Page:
Friday, August 10, 2007

All About Vacations

August's O, The Oprah Magazine gave some interesting statistics about Americans and vacations. The average polltaker on has 14 vacation days per year. 14!

As a teacher, I have the luxury of many more than 14 vacation days. Contractually, I work 183 days per year, 7 hours per day. That's what my contract says. My contract also gives me one hour of duty free lunch each day, although I do understand that many teachers in the country do not have that same privilege.

So what does that mean for me? Most non-teachers think it means I have a part-time job...that I work my 7 hours and go home, finished for the day, free to partake in hobbies, side jobs, fun. Most non-teachers think that three weeks of vacation per year, 2 months off in summer, and all those extra national holidays means that I have plenty of time for travel, visiting with family and friends, playing.

Why then, when my IGoogle countdown shows I have 25 days left of summer vacation, was I in school today working? And why, then, were most of the school staff with me? Why have I been talking all summer to my teacher friends online and finding that they all were in their classrooms, or in the library, or online doing work that would enhance their classroom next year? Why do I come to work an hour early each day, joining the majority of staff members? Why do so many of us work through that duty-free lunch, stay until dinner time, spend extra hours on district committees, taking education classes, meeting with students and parents?

When I first started teaching, I took a class with a teacher who laughingly told us all that every time she traveled, she searched for books and souvenirs that she could bring back to her classroom. She went sightseeing with her classroom in mind, taking pictures and choosing activities that would lend themselves to lessons. I remember thinking then that this teacher needs to get a life. How sad that she couldn't even enjoy her vacation.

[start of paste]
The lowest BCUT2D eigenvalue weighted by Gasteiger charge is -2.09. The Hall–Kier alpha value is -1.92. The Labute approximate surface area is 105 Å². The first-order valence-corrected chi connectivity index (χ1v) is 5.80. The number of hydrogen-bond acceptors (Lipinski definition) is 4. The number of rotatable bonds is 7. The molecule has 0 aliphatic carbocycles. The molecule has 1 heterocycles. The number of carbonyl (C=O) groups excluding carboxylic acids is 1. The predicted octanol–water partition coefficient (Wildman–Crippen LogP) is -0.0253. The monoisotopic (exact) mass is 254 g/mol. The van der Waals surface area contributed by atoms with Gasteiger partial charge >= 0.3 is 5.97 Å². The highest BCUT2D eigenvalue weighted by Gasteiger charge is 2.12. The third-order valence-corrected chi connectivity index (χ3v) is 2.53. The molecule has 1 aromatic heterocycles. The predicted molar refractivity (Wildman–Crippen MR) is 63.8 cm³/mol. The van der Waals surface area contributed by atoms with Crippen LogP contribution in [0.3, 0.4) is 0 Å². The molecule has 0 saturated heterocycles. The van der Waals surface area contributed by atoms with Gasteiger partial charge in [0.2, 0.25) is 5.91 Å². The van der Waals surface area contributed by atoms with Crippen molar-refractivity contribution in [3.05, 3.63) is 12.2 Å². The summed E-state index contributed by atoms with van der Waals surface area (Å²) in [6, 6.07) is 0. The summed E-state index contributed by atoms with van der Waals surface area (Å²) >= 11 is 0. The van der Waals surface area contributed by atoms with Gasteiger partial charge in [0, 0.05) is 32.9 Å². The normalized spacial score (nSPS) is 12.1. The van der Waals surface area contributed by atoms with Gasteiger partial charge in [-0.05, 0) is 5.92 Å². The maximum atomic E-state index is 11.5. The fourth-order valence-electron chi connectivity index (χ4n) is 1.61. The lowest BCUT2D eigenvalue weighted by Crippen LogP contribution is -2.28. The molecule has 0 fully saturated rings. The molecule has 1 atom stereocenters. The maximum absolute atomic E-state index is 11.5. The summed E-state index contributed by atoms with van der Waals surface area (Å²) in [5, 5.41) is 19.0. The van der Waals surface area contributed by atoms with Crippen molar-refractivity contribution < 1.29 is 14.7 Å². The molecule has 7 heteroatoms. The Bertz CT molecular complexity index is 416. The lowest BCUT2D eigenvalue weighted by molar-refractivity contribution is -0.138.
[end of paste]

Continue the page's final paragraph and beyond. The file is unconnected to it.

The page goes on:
Last week I went to Niagara Falls...the Canadian side. I was unplugged from the computer for four days (which was extremely difficult and is a whole other topic of conversation), with my husband and my daughter, away from all distractions. And, while thoroughly enjoying the time spent with my family touring the area, my mind kept wandering to my classroom. On the third day, I planned a trip to Welland Canal Lock 3 to watch a ship move through the lock system. I took video and many pictures and collected material from the museum. Afterall, I teach the Erie Canal and part of that unit is understanding the lock system.

So I realized that 22 years into my teaching career, I have become that teacher. And I understand that teachers need all those days off to regenerate, remove themselves from students for awhile and be with adults, having adult conversations. But mostly, teachers need the time to regroup, thinking about what they've been doing, revamping styles, replanning lessons, finding new material, thinking about their students' learning needs and preparing themselves to meet those needs head-on.